By now, you’ve seen the video montage that Deadspin created, with anchors from dozens of Sinclair Broadcasting Group stations reading the same corporate-issued script. You’ve seen the response from media associations like the National Press Photographers Association (and seen the consequences of that statement), you’ve read the analysis from folks like Al Tompkins at the Poynter Institute.
“Hi, I’m(A) ____________, and I’m (B) _________________…
(B) Our greatest responsibility is to serve our Northwest communities. We are extremely proud of the quality, balanced journalism that KOMO News produces.
By using news time for what is a promo or “public service announcement,” you’re cutting into your service to the community.
(A) But we’re concerned about the troubling trend of irresponsible, one sided news stories plaguing our country. The sharing of biased and false news has become all too common on social media.
Quality journalism dictates that you identify the source of your information. Neither the source of this script nor evidence of the “troubling trend” are provided.
(B) More alarming, some media outlets publish these same fake stories… stories that just aren’t true, without checking facts first.
Did KOMO review the information this report is based on? Allegedly, Sinclair did a survey – did anyone at KOMO look at the results? Did they look at the methodology? Did they talk to a survey expert about the sample size and composition? Did they ask about any implicit bias in the question structures?
(A) Unfortunately, some members of the media use their platforms to push their own personal bias and agenda to control ‘exactly what people think’…This is extremely dangerous to a democracy.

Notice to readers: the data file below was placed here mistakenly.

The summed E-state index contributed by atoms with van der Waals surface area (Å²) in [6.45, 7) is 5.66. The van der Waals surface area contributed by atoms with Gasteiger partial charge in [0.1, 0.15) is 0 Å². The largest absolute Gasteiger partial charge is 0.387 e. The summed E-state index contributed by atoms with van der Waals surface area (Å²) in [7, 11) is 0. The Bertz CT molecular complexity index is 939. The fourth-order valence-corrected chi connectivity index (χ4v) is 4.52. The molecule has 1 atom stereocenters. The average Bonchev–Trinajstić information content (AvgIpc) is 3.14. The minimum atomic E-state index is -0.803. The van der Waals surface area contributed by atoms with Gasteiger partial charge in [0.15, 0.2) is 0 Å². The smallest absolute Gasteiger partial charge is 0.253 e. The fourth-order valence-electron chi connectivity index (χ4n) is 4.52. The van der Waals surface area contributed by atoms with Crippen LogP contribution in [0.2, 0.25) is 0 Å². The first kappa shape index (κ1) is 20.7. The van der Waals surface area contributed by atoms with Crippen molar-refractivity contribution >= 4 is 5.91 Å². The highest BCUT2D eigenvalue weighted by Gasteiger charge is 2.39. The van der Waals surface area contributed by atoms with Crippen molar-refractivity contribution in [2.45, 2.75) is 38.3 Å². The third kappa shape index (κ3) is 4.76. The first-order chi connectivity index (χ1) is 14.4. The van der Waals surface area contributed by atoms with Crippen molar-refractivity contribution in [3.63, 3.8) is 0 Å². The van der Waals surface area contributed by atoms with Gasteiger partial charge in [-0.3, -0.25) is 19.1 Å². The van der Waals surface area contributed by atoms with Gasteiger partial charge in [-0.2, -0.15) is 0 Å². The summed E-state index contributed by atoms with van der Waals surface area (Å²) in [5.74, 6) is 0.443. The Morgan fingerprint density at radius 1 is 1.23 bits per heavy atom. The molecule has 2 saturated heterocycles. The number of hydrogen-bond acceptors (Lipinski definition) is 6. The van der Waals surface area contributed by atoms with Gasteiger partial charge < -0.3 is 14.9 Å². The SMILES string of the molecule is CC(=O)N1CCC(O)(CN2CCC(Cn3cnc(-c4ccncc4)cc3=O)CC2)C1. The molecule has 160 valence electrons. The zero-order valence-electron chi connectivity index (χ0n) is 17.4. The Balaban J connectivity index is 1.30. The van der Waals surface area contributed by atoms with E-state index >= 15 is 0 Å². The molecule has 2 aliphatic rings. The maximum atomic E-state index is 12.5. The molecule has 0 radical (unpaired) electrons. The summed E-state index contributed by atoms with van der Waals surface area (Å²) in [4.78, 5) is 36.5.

When one media organization requires all of their stations to run compulsory commentary, with out identifying its corporate source, isn’t that using, “their platforms to push their own personal bias and agenda?”
(B) At KOMO it’s our responsibility to pursue and report the truth. We understand Truth is neither politically ‘left nor right.’ Our commitment to factual reporting is the foundation of our credibility, now more than ever.
“Factual reporting is the foundation of our credibility” – that’s a powerful and true statement. But when you do not identify the words coming out of your mouth as being someone else’s, when you do not verify the data upon which those words are based and when you do not identify that these are coming from outside your newsroom, outside your news station and outside your community, you lose that credibility that you claim to need.
(A) But we are human and sometimes our reporting might fall short. If you believe our coverage is unfair please reach out to us by going to KOMOnews.com and clicking on CONTENT CONCERNS. We value your comments. We will respond back to you.
(B) We work very hard to seek the truth and strive to be fair, balanced and factual… We consider it our honor, our privilege to responsibly deliver the news every day.
Thank you for watching and we appreciate your feedback”